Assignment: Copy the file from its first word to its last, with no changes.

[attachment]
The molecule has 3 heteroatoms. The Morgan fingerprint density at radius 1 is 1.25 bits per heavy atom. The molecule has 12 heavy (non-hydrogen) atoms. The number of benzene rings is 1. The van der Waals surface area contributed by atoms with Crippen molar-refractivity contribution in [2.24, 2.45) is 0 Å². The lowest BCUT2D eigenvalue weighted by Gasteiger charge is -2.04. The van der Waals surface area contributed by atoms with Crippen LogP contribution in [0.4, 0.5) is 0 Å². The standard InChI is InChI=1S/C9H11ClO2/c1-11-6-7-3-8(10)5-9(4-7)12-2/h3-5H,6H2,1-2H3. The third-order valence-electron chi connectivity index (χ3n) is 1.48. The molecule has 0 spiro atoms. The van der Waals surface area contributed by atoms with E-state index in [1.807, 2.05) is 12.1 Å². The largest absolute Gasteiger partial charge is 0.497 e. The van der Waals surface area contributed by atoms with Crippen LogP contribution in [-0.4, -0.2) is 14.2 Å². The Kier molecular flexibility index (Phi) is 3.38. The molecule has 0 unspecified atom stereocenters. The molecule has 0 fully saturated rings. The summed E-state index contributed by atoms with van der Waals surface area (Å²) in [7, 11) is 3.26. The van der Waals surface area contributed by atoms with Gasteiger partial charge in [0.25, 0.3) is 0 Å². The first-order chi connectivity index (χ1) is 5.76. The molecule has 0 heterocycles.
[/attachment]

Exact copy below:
The molecule has 3 heteroatoms. The Morgan fingerprint density at radius 1 is 1.25 bits per heavy atom. The molecule has 12 heavy (non-hydrogen) atoms. The number of benzene rings is 1. The van der Waals surface area contributed by atoms with Crippen molar-refractivity contribution in [2.24, 2.45) is 0 Å². The lowest BCUT2D eigenvalue weighted by Gasteiger charge is -2.04. The van der Waals surface area contributed by atoms with Crippen LogP contribution in [0.4, 0.5) is 0 Å². The standard InChI is InChI=1S/C9H11ClO2/c1-11-6-7-3-8(10)5-9(4-7)12-2/h3-5H,6H2,1-2H3. The third-order valence-electron chi connectivity index (χ3n) is 1.48. The molecule has 0 spiro atoms. The van der Waals surface area contributed by atoms with E-state index in [1.807, 2.05) is 12.1 Å². The largest absolute Gasteiger partial charge is 0.497 e. The van der Waals surface area contributed by atoms with Crippen LogP contribution in [-0.4, -0.2) is 14.2 Å². The Kier molecular flexibility index (Phi) is 3.38. The molecule has 0 unspecified atom stereocenters. The molecule has 0 fully saturated rings. The summed E-state index contributed by atoms with van der Waals surface area (Å²) in [7, 11) is 3.26. The van der Waals surface area contributed by atoms with Gasteiger partial charge in [0.25, 0.3) is 0 Å². The first-order chi connectivity index (χ1) is 5.76. The molecule has 0 heterocycles.